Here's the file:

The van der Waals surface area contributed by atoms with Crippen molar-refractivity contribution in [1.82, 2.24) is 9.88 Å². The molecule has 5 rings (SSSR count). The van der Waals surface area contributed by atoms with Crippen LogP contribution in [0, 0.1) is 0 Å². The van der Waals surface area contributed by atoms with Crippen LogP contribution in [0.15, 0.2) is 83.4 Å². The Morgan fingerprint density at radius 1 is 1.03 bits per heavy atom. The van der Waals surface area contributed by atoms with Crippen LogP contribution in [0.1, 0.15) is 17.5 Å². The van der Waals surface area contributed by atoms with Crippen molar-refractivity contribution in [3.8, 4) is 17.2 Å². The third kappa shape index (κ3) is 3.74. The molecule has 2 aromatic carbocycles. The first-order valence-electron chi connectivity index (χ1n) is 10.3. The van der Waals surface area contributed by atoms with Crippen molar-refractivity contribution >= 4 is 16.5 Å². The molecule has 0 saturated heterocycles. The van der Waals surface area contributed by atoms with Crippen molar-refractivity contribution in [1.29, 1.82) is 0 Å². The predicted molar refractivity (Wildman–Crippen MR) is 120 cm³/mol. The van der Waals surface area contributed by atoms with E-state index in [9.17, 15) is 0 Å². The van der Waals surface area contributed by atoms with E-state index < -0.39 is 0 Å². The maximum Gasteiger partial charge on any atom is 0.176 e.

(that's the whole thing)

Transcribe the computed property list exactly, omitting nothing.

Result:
The van der Waals surface area contributed by atoms with Crippen molar-refractivity contribution in [1.82, 2.24) is 9.88 Å². The molecule has 5 rings (SSSR count). The van der Waals surface area contributed by atoms with Crippen LogP contribution in [0, 0.1) is 0 Å². The van der Waals surface area contributed by atoms with Crippen LogP contribution in [0.15, 0.2) is 83.4 Å². The Morgan fingerprint density at radius 1 is 1.03 bits per heavy atom. The van der Waals surface area contributed by atoms with Crippen LogP contribution in [0.1, 0.15) is 17.5 Å². The van der Waals surface area contributed by atoms with Crippen molar-refractivity contribution in [3.8, 4) is 17.2 Å². The third kappa shape index (κ3) is 3.74. The molecule has 2 aromatic carbocycles. The first-order valence-electron chi connectivity index (χ1n) is 10.3. The van der Waals surface area contributed by atoms with Crippen molar-refractivity contribution >= 4 is 16.5 Å². The molecule has 0 saturated heterocycles. The van der Waals surface area contributed by atoms with Crippen molar-refractivity contribution in [1.29, 1.82) is 0 Å². The predicted molar refractivity (Wildman–Crippen MR) is 120 cm³/mol. The van der Waals surface area contributed by atoms with E-state index in [9.17, 15) is 0 Å². The van der Waals surface area contributed by atoms with E-state index < -0.39 is 0 Å². The maximum Gasteiger partial charge on any atom is 0.176 e.